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Just Say No

12:25 pm in War by dakine01

I have been struggling these last few days and weeks to come up with something to say about the possible US engagement/bombing of Syria. Usually when I write a blog post, it comes together quickly and the words just flow but this is different. Part of it is knowing that some people I respect seem to think bombing Syria is a good idea for some reason. Another part is a lot of people I do not respect are now sounding like the dirtiest of ef’fin’ anti-war hippies that ever came down the protest road.

A 500lb bomb ready to drop...

A 500lb bomb ready to drop…

I am a veteran even though I am and have been staunchly anti-war since my college days in the early ’70s. There is a small amount of irony in this as I attended a military high school in the late ’60s and at one point thought I wanted to be a career infantry officer. My draft lottery number was six and if I had not had an ROTC deferment, I would have been in the US Army during Vietnam. As it was, I avoided Vietnam but wound up enlisting in the Air Force and serving from 10 December 1976 to 9 September 1982.

We have the most technologically powerful military in the world. I almost said “the most powerful” military in general but a lot of the military has been broken through the wars in Iraq and Afghanistan. Yet we have people in Washington today calling for the US to intervene militarily in Syria in a civil war.

The DeeCee “conventional wisdom” seems to be that the Syrian government gassed their own people so we have to bomb them. Yet, there are credible allegations that any gassing may have been done accidentally by the rebels using chemicals provided by the Saudis and mishandled by the rebels. Secretary of State John Kerry says there is evidence to support attacking the Syrian government but that it is secret. I would like to believe him, I really would. But the US government, headed by presidents from both major political parties has long forfeited its right to be believed and trusted. There has been way too much adventurism based on incomplete or cherry-picked evidence for the US Executive or Legislative branches to be trusted.

This lack of trust in the government goes much further back than just the ten years ago run up to invading Iraq based on lies and half truths. It goes back beyond the Gulf of Tonkin “incident.” It goes back beyond the recent admission by the CIA that they helped over throw an elected Iranian government in 1952, installing the Shah; eventually leading to his overthrow, the attack on the US Embassy in Tehran in 1979 and the stand-off between the US and Iran that exists today. I am not a tin-foil wearing conspiracy theorist but these items I have mentioned are not conspiracies, they are facts, albeit often not admitted for decades.

I don’t know for sure which side is which in Syria. I have a strong sense of “a plague on all of your houses” may be the best response. I keep hearing that we will only support the “moderate” rebels, as if there can ever be such a beast. The saber-rattlers in Washington seem to think we need to drop bombs, even if some of them admit that it won’t do much good and won’t end well.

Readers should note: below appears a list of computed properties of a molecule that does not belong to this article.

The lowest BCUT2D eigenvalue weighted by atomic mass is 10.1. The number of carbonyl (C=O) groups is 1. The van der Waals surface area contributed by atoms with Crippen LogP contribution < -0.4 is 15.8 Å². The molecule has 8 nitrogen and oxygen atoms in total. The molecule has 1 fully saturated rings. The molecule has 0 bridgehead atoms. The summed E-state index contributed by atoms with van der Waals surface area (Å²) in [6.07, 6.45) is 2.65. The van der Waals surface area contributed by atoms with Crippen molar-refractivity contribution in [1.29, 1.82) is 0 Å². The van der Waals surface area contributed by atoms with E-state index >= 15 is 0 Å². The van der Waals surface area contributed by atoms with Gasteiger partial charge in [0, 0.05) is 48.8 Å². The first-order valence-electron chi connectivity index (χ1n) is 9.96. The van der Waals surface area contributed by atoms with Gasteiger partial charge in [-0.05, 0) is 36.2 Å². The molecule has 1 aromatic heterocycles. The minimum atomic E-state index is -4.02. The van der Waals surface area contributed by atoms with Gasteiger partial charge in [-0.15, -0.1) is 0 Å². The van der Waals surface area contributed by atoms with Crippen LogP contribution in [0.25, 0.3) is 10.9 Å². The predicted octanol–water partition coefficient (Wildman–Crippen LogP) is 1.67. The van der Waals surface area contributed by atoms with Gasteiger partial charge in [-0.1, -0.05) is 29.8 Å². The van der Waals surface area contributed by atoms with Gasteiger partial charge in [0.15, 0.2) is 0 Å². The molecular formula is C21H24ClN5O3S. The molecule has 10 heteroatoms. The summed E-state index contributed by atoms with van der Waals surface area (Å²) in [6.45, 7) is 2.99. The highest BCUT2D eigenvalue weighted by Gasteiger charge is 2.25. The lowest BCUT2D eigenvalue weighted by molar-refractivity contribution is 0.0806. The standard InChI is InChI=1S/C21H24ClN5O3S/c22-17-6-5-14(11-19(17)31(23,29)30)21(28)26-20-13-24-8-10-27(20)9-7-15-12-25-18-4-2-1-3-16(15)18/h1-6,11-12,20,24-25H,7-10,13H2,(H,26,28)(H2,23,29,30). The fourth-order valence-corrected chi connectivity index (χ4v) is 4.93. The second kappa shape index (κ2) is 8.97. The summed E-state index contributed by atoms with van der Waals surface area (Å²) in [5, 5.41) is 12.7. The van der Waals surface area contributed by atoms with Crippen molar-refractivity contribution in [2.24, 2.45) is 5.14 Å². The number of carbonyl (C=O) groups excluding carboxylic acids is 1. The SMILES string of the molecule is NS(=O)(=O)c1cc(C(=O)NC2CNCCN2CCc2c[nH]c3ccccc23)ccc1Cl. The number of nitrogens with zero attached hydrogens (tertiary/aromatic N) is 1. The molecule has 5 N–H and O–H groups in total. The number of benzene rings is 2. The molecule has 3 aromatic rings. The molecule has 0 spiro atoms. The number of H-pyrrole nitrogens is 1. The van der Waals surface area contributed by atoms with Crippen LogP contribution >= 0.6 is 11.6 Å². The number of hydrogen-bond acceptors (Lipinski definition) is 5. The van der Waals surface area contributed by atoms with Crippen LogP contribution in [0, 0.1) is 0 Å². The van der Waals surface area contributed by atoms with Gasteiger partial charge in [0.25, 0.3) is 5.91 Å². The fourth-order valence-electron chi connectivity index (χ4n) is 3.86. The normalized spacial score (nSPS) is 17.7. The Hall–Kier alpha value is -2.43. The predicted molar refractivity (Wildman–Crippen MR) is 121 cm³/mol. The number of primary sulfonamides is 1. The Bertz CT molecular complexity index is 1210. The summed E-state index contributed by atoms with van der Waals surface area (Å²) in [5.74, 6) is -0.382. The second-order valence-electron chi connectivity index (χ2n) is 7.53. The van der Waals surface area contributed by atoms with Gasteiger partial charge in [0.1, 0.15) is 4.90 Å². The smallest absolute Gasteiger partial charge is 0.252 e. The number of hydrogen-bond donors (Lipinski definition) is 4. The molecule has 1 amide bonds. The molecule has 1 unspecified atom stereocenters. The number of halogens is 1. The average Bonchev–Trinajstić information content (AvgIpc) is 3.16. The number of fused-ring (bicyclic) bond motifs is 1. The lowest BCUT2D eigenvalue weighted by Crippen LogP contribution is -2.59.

I seem to recollect learning in school that if you were a larger person, more powerful, you had an obligation to walk away when provoked. The theory being that because of the power, the individual had a responsibility to do all in their power to avoid conflict, not seek it out. It was only the bullies who sought out and provoked conflict. Nowadays, it seems the prevailing thoughts are that we must bomb other countries to “save face.” I seem to recall another set of lessons from my school days where the idea of having to “save face” confused many of us as it seemed to lead to such awful outcomes such as many of the wars we studied.

I would like to close with a question that has been floating in my mind these last few days. Do the dead really care how they were killed, by chemical weapons or by bombs? Or do they just recognize that either way, they are dead? It is too bad we can’t ask them, isn’t it?

Cross posted from Just A Small Town Country Boy by Richard Taylor
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Army Inspector General Audit Uncovers Contracting Problems

10:04 am in Uncategorized by dakine01

[Ed. note: Promoted as this deserves greater attention. It's very important to remember that the Defense Department still can't say how many contractors' and subcontractors' personnel are working for them even after a request from the House Oversight Committee last November.]

The other day I received an email from a friend with a link to an article in the September 1, 2010 issue of Government Executive discussing an audit the US Army Inspector General had conducted on 18 different contracting vehicles (seven contracts and 11 task orders) used to support activities in Iraq and Afghanistan. (The actual audit report is a PDF at the first link of the GE article.)